Last week, I attended a conference which brought together a group of faculty from other public institutions across our state. Because of the nature of this post and my observations, I won’t get into the specifics of the event. The focus of the conference was to discuss the current climate and conditions at our respective institutions and discuss ways to make things better. During the course of the first day, individuals were invited to the microphone to share their perspectives. As many of you know, the last five years have not been good ones for higher education. The pandemic ushered in remote learning which created some serious instructional challenges for faculty and students. The pandemic also created lots of stress and anxiety, which has impacted the campus cultures at many institutions. Throw in the financial stress of emerging from the pandemic and declining enrollments and we have a perfect storm of challenges, hurdles, and frustrations.
When they had their opportunity to speak on the conditions on their campus, an individual from another school didn’t hold back. I’m not easily offended by bad language, but this individual dropped the coveted “F bomb” a dozen times (or more) in their tirade. As they shared their anger and dismay at the conditions at their institution, this colleague expertly weaved the “F bomb” into every part of speech. Over the course of ten minutes, the word was used as a verb, a noun, an adjective, and even an adverb. Clearly, this person was upset.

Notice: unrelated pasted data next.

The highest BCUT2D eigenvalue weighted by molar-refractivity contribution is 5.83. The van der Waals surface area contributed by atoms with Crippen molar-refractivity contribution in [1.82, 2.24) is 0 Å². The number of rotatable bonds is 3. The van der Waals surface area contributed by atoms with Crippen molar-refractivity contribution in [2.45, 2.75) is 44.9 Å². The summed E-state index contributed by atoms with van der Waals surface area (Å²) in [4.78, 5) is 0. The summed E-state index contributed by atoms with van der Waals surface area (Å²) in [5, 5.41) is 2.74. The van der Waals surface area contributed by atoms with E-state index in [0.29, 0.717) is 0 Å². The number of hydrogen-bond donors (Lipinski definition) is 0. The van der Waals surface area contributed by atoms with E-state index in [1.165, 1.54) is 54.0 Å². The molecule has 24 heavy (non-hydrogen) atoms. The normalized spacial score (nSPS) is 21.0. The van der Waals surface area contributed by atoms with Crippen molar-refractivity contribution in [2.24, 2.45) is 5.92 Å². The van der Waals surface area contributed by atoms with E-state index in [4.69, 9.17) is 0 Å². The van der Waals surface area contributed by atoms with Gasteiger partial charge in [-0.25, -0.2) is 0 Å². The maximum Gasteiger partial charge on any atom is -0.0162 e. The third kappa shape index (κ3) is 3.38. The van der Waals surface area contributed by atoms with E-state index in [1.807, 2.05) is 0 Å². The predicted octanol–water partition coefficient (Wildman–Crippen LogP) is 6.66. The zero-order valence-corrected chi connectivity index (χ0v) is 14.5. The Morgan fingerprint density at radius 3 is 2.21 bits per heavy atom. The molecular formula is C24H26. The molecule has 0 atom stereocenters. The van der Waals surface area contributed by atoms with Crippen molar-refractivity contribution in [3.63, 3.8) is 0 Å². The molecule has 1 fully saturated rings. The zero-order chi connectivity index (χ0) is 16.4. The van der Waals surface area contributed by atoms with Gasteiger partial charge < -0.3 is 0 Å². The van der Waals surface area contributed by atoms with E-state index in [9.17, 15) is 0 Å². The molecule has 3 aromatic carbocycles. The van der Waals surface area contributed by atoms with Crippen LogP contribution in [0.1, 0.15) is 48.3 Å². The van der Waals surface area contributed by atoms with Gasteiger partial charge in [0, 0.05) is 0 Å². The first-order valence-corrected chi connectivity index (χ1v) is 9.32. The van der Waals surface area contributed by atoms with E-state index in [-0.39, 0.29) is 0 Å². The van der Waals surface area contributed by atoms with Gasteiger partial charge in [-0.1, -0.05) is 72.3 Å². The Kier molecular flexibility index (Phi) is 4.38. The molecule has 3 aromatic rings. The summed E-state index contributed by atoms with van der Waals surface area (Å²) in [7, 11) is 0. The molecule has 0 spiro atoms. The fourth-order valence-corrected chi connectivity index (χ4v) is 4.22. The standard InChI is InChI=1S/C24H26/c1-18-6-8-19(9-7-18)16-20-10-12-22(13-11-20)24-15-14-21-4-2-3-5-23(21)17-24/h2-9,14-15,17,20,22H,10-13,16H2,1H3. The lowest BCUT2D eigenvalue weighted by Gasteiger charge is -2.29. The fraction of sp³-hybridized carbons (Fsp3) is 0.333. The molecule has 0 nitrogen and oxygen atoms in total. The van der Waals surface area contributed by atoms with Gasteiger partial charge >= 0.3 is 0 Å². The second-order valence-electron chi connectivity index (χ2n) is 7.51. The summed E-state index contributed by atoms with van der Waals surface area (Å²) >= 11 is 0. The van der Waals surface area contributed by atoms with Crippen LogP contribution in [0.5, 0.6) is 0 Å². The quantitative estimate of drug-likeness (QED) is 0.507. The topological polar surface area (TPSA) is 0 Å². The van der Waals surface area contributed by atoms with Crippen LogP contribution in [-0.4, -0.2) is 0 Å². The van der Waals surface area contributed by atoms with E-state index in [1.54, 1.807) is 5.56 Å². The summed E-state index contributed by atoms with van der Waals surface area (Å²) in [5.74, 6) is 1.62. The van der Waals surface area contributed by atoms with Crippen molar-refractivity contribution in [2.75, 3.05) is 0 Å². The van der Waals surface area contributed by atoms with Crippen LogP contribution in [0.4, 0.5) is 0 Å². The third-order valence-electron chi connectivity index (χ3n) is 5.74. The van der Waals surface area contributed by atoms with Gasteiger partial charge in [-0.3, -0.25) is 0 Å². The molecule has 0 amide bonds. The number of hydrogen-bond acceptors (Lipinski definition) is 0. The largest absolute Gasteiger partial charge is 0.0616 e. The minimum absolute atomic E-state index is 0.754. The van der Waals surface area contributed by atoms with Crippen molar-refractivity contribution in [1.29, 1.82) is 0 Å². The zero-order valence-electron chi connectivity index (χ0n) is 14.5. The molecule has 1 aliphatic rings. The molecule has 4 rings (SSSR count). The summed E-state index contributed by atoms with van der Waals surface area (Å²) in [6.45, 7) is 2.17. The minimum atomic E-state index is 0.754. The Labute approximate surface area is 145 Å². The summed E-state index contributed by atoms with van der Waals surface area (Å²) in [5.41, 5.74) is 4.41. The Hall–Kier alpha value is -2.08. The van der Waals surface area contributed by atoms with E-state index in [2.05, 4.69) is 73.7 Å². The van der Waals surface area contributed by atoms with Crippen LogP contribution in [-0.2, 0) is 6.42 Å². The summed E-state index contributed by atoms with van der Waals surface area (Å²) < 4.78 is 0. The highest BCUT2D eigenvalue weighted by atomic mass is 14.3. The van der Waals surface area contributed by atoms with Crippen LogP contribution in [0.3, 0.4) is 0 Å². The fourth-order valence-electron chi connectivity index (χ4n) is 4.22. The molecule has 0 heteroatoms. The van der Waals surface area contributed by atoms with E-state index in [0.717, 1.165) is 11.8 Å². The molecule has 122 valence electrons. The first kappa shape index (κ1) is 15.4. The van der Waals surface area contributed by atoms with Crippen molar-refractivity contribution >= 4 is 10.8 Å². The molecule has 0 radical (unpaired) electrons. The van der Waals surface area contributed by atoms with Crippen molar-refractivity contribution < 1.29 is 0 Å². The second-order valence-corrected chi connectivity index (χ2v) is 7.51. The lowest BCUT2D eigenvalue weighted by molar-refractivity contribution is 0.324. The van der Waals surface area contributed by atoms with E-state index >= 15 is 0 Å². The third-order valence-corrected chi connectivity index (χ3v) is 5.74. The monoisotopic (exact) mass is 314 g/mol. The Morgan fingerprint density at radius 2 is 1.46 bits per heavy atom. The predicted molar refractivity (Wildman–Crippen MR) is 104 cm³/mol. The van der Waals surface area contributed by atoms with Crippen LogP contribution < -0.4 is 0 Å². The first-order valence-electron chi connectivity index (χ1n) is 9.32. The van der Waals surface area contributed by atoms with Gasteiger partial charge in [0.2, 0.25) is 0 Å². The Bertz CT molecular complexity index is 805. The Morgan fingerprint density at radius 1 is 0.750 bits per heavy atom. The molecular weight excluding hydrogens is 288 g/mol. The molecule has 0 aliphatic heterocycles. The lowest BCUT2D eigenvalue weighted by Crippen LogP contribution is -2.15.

I’ll admit that I was surprised when this speaker used the “F bomb” the first time. While I’ll occasionally use profanity in casual conversation with friends, I don’t recall many times using that language in a public arena with other professionals. Hearing the first “F bomb” was shocking and conveyed the speaker’s emotion. Hearing it used the twelfth time, however, was less effective. At that point, it became performative. The overuse had muted its impact.
I’m going to bookend this story with another one where the “F bomb” was dropped. A couple weeks ago, my sixteen-year-old son was having some trouble with his phone. At one point, he thought that he had lost all of the pictures and files he had saved to his phone. Our family had traveled abroad recently and the thought of losing all of his photos from France, Sweden, and Holland hit him emotionally. As I tried to comfort his loss and the resulting grief, my son exploded and yelled, “Don’t you understand. I lost (insert “F bomb” here) everything!” It was an emotional moment for him and for me. Thankfully, we were able to recover all of his files, but the impact of that moment still resonates with me.
Regular readers of this blog know that I don’t quote scripture often here. But I think the folk singer Pete Seeger (and the book of Ecclesiastes) has some words to share about cursing to show emotion.
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No excuse for that kind of language in that setting.